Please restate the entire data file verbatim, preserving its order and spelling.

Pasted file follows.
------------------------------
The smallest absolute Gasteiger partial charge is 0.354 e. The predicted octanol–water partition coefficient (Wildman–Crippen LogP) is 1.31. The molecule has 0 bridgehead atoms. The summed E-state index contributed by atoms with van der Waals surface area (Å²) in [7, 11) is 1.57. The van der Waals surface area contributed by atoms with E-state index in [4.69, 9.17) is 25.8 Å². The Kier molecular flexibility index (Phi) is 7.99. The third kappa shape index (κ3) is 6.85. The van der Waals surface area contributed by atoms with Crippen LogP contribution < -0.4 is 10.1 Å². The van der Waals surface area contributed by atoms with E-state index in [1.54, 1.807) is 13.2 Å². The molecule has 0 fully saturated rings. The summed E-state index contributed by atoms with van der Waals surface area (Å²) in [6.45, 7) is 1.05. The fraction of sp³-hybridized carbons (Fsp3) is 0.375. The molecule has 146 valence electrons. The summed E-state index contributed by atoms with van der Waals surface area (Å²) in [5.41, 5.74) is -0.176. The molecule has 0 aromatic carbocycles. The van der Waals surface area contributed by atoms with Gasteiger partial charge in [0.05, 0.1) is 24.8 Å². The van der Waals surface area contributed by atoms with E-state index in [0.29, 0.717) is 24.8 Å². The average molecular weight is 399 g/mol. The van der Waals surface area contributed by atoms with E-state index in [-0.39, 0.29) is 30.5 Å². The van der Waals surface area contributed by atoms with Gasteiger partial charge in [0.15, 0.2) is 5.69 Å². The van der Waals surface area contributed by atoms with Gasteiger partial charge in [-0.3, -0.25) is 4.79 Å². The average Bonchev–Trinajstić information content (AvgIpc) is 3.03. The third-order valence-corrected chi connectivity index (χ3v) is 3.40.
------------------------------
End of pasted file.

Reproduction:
The smallest absolute Gasteiger partial charge is 0.354 e. The predicted octanol–water partition coefficient (Wildman–Crippen LogP) is 1.31. The molecule has 0 bridgehead atoms. The summed E-state index contributed by atoms with van der Waals surface area (Å²) in [7, 11) is 1.57. The van der Waals surface area contributed by atoms with E-state index in [4.69, 9.17) is 25.8 Å². The Kier molecular flexibility index (Phi) is 7.99. The third kappa shape index (κ3) is 6.85. The van der Waals surface area contributed by atoms with Crippen LogP contribution < -0.4 is 10.1 Å². The van der Waals surface area contributed by atoms with E-state index in [1.54, 1.807) is 13.2 Å². The molecule has 0 fully saturated rings. The summed E-state index contributed by atoms with van der Waals surface area (Å²) in [6.45, 7) is 1.05. The fraction of sp³-hybridized carbons (Fsp3) is 0.375. The molecule has 146 valence electrons. The summed E-state index contributed by atoms with van der Waals surface area (Å²) in [5.41, 5.74) is -0.176. The molecule has 0 aromatic carbocycles. The van der Waals surface area contributed by atoms with Gasteiger partial charge in [0.05, 0.1) is 24.8 Å². The van der Waals surface area contributed by atoms with E-state index in [0.29, 0.717) is 24.8 Å². The average molecular weight is 399 g/mol. The van der Waals surface area contributed by atoms with E-state index in [-0.39, 0.29) is 30.5 Å². The van der Waals surface area contributed by atoms with Gasteiger partial charge in [0.15, 0.2) is 5.69 Å². The van der Waals surface area contributed by atoms with Gasteiger partial charge in [-0.3, -0.25) is 4.79 Å². The average Bonchev–Trinajstić information content (AvgIpc) is 3.03. The third-order valence-corrected chi connectivity index (χ3v) is 3.40.